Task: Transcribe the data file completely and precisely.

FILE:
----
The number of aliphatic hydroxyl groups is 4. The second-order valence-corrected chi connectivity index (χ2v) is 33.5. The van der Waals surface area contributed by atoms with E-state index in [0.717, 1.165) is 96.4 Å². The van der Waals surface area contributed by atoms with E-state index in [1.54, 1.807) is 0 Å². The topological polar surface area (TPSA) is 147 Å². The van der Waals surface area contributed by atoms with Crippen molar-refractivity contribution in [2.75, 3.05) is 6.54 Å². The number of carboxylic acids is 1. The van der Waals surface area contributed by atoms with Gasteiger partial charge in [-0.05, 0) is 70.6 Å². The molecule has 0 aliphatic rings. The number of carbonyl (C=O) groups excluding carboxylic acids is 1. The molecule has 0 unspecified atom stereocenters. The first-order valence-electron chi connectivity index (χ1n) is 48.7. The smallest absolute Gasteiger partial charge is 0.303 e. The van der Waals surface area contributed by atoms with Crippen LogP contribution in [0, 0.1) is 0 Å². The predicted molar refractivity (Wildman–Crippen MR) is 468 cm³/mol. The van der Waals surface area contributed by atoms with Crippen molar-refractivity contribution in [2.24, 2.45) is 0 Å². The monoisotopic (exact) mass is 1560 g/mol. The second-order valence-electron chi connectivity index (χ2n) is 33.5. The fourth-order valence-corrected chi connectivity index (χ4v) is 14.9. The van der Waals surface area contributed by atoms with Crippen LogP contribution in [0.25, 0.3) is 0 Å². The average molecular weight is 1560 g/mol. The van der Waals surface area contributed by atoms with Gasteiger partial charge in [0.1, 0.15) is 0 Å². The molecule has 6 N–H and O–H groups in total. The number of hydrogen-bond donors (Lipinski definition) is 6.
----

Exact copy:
The number of aliphatic hydroxyl groups is 4. The second-order valence-corrected chi connectivity index (χ2v) is 33.5. The van der Waals surface area contributed by atoms with E-state index in [0.717, 1.165) is 96.4 Å². The van der Waals surface area contributed by atoms with E-state index in [1.54, 1.807) is 0 Å². The topological polar surface area (TPSA) is 147 Å². The van der Waals surface area contributed by atoms with Crippen molar-refractivity contribution in [2.75, 3.05) is 6.54 Å². The number of carboxylic acids is 1. The van der Waals surface area contributed by atoms with Gasteiger partial charge in [-0.05, 0) is 70.6 Å². The molecule has 0 aliphatic rings. The number of carbonyl (C=O) groups excluding carboxylic acids is 1. The molecule has 0 unspecified atom stereocenters. The first-order valence-electron chi connectivity index (χ1n) is 48.7. The smallest absolute Gasteiger partial charge is 0.303 e. The van der Waals surface area contributed by atoms with Crippen LogP contribution in [0, 0.1) is 0 Å². The predicted molar refractivity (Wildman–Crippen MR) is 468 cm³/mol. The van der Waals surface area contributed by atoms with Crippen molar-refractivity contribution in [2.24, 2.45) is 0 Å². The monoisotopic (exact) mass is 1560 g/mol. The second-order valence-electron chi connectivity index (χ2n) is 33.5. The fourth-order valence-corrected chi connectivity index (χ4v) is 14.9. The van der Waals surface area contributed by atoms with Crippen LogP contribution in [0.25, 0.3) is 0 Å². The average molecular weight is 1560 g/mol. The van der Waals surface area contributed by atoms with Gasteiger partial charge in [0.1, 0.15) is 0 Å². The molecule has 6 N–H and O–H groups in total. The number of hydrogen-bond donors (Lipinski definition) is 6.